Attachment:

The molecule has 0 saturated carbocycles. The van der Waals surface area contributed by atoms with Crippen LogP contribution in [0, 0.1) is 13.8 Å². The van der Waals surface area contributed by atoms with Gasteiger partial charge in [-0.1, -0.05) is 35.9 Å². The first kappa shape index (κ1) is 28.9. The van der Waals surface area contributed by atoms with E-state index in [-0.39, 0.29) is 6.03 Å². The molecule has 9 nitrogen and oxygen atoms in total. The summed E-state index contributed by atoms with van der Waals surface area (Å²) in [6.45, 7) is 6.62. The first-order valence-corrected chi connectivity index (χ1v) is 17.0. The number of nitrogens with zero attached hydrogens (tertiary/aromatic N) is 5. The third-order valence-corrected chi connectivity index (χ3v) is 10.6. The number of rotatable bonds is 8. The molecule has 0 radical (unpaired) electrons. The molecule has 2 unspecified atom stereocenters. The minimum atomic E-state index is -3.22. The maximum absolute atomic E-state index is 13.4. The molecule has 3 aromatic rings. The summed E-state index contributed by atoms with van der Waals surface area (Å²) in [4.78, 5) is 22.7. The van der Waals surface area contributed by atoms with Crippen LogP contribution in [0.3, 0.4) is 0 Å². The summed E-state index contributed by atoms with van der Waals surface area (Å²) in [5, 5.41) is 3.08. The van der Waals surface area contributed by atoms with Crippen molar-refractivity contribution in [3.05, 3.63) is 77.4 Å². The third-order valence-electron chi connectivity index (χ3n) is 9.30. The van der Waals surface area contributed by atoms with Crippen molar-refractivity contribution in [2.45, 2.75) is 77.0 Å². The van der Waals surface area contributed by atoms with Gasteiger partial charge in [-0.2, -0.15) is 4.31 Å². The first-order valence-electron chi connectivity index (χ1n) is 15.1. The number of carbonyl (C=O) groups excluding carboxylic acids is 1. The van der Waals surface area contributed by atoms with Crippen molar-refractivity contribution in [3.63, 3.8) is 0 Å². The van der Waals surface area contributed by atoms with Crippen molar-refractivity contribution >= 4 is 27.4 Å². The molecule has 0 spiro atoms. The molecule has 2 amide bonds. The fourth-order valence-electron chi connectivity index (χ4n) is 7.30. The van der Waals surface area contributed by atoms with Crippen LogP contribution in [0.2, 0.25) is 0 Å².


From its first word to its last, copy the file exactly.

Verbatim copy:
The molecule has 0 saturated carbocycles. The van der Waals surface area contributed by atoms with Crippen LogP contribution in [0, 0.1) is 13.8 Å². The van der Waals surface area contributed by atoms with Gasteiger partial charge in [-0.1, -0.05) is 35.9 Å². The first kappa shape index (κ1) is 28.9. The van der Waals surface area contributed by atoms with E-state index in [-0.39, 0.29) is 6.03 Å². The molecule has 9 nitrogen and oxygen atoms in total. The summed E-state index contributed by atoms with van der Waals surface area (Å²) in [6.45, 7) is 6.62. The first-order valence-corrected chi connectivity index (χ1v) is 17.0. The number of nitrogens with zero attached hydrogens (tertiary/aromatic N) is 5. The third-order valence-corrected chi connectivity index (χ3v) is 10.6. The number of rotatable bonds is 8. The molecule has 0 radical (unpaired) electrons. The molecule has 2 unspecified atom stereocenters. The minimum atomic E-state index is -3.22. The maximum absolute atomic E-state index is 13.4. The molecule has 3 aromatic rings. The summed E-state index contributed by atoms with van der Waals surface area (Å²) in [4.78, 5) is 22.7. The van der Waals surface area contributed by atoms with Crippen LogP contribution in [0.3, 0.4) is 0 Å². The summed E-state index contributed by atoms with van der Waals surface area (Å²) in [5, 5.41) is 3.08. The van der Waals surface area contributed by atoms with Crippen molar-refractivity contribution in [3.05, 3.63) is 77.4 Å². The third-order valence-electron chi connectivity index (χ3n) is 9.30. The van der Waals surface area contributed by atoms with Crippen molar-refractivity contribution in [2.45, 2.75) is 77.0 Å². The van der Waals surface area contributed by atoms with Gasteiger partial charge in [-0.2, -0.15) is 4.31 Å². The first-order valence-electron chi connectivity index (χ1n) is 15.1. The number of carbonyl (C=O) groups excluding carboxylic acids is 1. The van der Waals surface area contributed by atoms with Crippen molar-refractivity contribution in [3.63, 3.8) is 0 Å². The van der Waals surface area contributed by atoms with Crippen molar-refractivity contribution >= 4 is 27.4 Å². The molecule has 0 spiro atoms. The molecule has 2 amide bonds. The fourth-order valence-electron chi connectivity index (χ4n) is 7.30. The van der Waals surface area contributed by atoms with Crippen LogP contribution in [0.2, 0.25) is 0 Å².